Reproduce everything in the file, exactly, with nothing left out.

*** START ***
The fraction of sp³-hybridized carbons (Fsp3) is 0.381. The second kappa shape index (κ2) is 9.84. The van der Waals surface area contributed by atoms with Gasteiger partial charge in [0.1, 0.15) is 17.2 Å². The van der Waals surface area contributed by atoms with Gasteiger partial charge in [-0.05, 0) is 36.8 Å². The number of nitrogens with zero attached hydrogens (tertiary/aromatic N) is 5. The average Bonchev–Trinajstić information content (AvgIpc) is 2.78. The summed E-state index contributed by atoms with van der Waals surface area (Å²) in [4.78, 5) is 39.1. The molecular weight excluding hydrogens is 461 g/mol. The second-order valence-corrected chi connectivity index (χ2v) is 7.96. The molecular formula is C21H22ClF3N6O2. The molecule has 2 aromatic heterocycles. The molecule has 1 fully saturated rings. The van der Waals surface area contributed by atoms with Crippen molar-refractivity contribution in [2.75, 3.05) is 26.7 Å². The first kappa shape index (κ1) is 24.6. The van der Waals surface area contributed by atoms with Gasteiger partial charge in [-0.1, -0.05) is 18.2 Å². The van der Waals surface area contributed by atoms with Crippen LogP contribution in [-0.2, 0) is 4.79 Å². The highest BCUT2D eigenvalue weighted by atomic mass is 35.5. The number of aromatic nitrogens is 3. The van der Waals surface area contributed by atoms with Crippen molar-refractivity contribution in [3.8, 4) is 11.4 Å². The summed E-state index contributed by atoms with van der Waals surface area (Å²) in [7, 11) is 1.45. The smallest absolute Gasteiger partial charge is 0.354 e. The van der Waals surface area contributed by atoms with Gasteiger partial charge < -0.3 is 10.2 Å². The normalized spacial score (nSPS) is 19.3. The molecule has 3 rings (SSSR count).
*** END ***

The fraction of sp³-hybridized carbons (Fsp3) is 0.381. The second kappa shape index (κ2) is 9.84. The van der Waals surface area contributed by atoms with Gasteiger partial charge in [0.1, 0.15) is 17.2 Å². The van der Waals surface area contributed by atoms with Gasteiger partial charge in [-0.05, 0) is 36.8 Å². The number of nitrogens with zero attached hydrogens (tertiary/aromatic N) is 5. The average Bonchev–Trinajstić information content (AvgIpc) is 2.78. The summed E-state index contributed by atoms with van der Waals surface area (Å²) in [4.78, 5) is 39.1. The molecular weight excluding hydrogens is 461 g/mol. The second-order valence-corrected chi connectivity index (χ2v) is 7.96. The molecular formula is C21H22ClF3N6O2. The molecule has 2 aromatic heterocycles. The molecule has 1 fully saturated rings. The van der Waals surface area contributed by atoms with Crippen molar-refractivity contribution in [2.75, 3.05) is 26.7 Å². The first kappa shape index (κ1) is 24.6. The van der Waals surface area contributed by atoms with Gasteiger partial charge in [-0.1, -0.05) is 18.2 Å². The van der Waals surface area contributed by atoms with Crippen LogP contribution in [-0.2, 0) is 4.79 Å². The highest BCUT2D eigenvalue weighted by atomic mass is 35.5. The number of aromatic nitrogens is 3. The van der Waals surface area contributed by atoms with Crippen molar-refractivity contribution in [3.8, 4) is 11.4 Å². The summed E-state index contributed by atoms with van der Waals surface area (Å²) in [7, 11) is 1.45. The smallest absolute Gasteiger partial charge is 0.354 e. The van der Waals surface area contributed by atoms with Gasteiger partial charge < -0.3 is 10.2 Å². The normalized spacial score (nSPS) is 19.3. The molecule has 3 rings (SSSR count).